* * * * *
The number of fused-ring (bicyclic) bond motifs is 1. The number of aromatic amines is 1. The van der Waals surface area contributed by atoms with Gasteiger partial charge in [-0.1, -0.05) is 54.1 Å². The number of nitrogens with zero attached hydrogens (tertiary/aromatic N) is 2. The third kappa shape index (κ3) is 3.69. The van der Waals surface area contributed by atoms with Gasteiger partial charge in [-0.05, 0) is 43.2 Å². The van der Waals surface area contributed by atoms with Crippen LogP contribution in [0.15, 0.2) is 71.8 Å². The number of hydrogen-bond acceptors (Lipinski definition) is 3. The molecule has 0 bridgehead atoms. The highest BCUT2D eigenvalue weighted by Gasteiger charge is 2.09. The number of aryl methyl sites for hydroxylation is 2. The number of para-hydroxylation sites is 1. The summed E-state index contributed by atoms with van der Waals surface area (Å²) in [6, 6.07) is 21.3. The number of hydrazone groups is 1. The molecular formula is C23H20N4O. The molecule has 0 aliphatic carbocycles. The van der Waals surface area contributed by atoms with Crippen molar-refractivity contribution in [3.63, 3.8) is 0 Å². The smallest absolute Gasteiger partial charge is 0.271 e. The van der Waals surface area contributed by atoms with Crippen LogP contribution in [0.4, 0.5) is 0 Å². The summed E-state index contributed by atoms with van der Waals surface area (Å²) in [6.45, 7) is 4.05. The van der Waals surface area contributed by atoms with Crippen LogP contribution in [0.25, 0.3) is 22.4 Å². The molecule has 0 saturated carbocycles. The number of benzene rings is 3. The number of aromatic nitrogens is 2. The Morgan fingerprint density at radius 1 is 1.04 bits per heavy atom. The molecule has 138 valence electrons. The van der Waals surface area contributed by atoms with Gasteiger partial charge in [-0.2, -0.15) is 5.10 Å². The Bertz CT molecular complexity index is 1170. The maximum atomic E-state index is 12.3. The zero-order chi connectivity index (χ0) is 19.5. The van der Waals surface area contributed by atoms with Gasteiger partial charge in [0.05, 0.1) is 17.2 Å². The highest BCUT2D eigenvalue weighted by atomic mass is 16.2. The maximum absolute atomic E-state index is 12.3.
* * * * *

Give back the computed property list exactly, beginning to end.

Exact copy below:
The number of fused-ring (bicyclic) bond motifs is 1. The number of aromatic amines is 1. The van der Waals surface area contributed by atoms with Gasteiger partial charge in [-0.1, -0.05) is 54.1 Å². The number of nitrogens with zero attached hydrogens (tertiary/aromatic N) is 2. The third kappa shape index (κ3) is 3.69. The van der Waals surface area contributed by atoms with Gasteiger partial charge in [-0.05, 0) is 43.2 Å². The van der Waals surface area contributed by atoms with Crippen LogP contribution in [0.15, 0.2) is 71.8 Å². The number of hydrogen-bond acceptors (Lipinski definition) is 3. The molecule has 0 bridgehead atoms. The highest BCUT2D eigenvalue weighted by Gasteiger charge is 2.09. The number of aryl methyl sites for hydroxylation is 2. The number of para-hydroxylation sites is 1. The summed E-state index contributed by atoms with van der Waals surface area (Å²) in [6, 6.07) is 21.3. The number of hydrazone groups is 1. The molecular formula is C23H20N4O. The molecule has 0 aliphatic carbocycles. The van der Waals surface area contributed by atoms with Crippen molar-refractivity contribution in [3.63, 3.8) is 0 Å². The smallest absolute Gasteiger partial charge is 0.271 e. The van der Waals surface area contributed by atoms with Crippen LogP contribution in [0.4, 0.5) is 0 Å². The summed E-state index contributed by atoms with van der Waals surface area (Å²) in [6.45, 7) is 4.05. The van der Waals surface area contributed by atoms with Crippen LogP contribution in [0.25, 0.3) is 22.4 Å². The molecule has 0 saturated carbocycles. The number of benzene rings is 3. The number of aromatic nitrogens is 2. The Morgan fingerprint density at radius 1 is 1.04 bits per heavy atom. The molecule has 138 valence electrons. The van der Waals surface area contributed by atoms with Gasteiger partial charge in [-0.2, -0.15) is 5.10 Å². The Bertz CT molecular complexity index is 1170. The maximum atomic E-state index is 12.3. The zero-order chi connectivity index (χ0) is 19.5. The van der Waals surface area contributed by atoms with Gasteiger partial charge in [0.05, 0.1) is 17.2 Å². The highest BCUT2D eigenvalue weighted by atomic mass is 16.2. The maximum absolute atomic E-state index is 12.3.